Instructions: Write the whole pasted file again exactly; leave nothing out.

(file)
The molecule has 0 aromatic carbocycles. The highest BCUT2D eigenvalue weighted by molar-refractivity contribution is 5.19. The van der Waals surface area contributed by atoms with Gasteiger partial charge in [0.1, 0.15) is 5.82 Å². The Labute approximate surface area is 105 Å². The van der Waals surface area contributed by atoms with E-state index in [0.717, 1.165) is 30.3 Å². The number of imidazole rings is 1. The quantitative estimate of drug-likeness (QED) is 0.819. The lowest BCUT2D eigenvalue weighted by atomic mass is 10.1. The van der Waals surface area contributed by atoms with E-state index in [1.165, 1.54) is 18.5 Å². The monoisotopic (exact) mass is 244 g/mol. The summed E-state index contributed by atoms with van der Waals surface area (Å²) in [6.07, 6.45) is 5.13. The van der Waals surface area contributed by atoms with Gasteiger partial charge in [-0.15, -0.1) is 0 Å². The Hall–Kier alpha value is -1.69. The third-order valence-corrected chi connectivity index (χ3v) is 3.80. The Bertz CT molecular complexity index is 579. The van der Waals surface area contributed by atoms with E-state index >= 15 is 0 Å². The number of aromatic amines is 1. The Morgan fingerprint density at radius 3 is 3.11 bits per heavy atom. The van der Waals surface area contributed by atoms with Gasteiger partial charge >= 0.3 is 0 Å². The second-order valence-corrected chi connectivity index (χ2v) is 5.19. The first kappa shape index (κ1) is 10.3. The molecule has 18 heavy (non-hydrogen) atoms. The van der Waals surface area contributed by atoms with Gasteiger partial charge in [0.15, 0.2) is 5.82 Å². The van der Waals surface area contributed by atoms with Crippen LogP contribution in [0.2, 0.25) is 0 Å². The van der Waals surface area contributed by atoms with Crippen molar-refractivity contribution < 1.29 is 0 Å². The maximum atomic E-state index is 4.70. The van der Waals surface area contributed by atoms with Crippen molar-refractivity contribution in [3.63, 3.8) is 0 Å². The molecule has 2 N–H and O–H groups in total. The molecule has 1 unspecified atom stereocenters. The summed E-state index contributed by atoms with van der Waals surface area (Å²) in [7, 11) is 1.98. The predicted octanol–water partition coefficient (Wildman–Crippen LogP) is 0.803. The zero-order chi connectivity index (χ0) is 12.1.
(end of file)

The molecule has 0 aromatic carbocycles. The highest BCUT2D eigenvalue weighted by molar-refractivity contribution is 5.19. The van der Waals surface area contributed by atoms with Gasteiger partial charge in [0.1, 0.15) is 5.82 Å². The Labute approximate surface area is 105 Å². The van der Waals surface area contributed by atoms with E-state index in [0.717, 1.165) is 30.3 Å². The number of imidazole rings is 1. The quantitative estimate of drug-likeness (QED) is 0.819. The lowest BCUT2D eigenvalue weighted by atomic mass is 10.1. The van der Waals surface area contributed by atoms with E-state index in [1.165, 1.54) is 18.5 Å². The monoisotopic (exact) mass is 244 g/mol. The summed E-state index contributed by atoms with van der Waals surface area (Å²) in [6.07, 6.45) is 5.13. The van der Waals surface area contributed by atoms with Gasteiger partial charge in [-0.15, -0.1) is 0 Å². The Hall–Kier alpha value is -1.69. The third-order valence-corrected chi connectivity index (χ3v) is 3.80. The Bertz CT molecular complexity index is 579. The van der Waals surface area contributed by atoms with E-state index >= 15 is 0 Å². The number of aromatic amines is 1. The Morgan fingerprint density at radius 3 is 3.11 bits per heavy atom. The van der Waals surface area contributed by atoms with Gasteiger partial charge >= 0.3 is 0 Å². The second-order valence-corrected chi connectivity index (χ2v) is 5.19. The first kappa shape index (κ1) is 10.3. The molecule has 18 heavy (non-hydrogen) atoms. The van der Waals surface area contributed by atoms with Gasteiger partial charge in [0.15, 0.2) is 5.82 Å². The van der Waals surface area contributed by atoms with Crippen LogP contribution in [0.2, 0.25) is 0 Å². The van der Waals surface area contributed by atoms with Crippen molar-refractivity contribution < 1.29 is 0 Å². The maximum atomic E-state index is 4.70. The van der Waals surface area contributed by atoms with Crippen molar-refractivity contribution in [3.63, 3.8) is 0 Å². The molecule has 2 N–H and O–H groups in total. The molecule has 1 unspecified atom stereocenters. The summed E-state index contributed by atoms with van der Waals surface area (Å²) in [7, 11) is 1.98. The predicted octanol–water partition coefficient (Wildman–Crippen LogP) is 0.803. The zero-order chi connectivity index (χ0) is 12.1.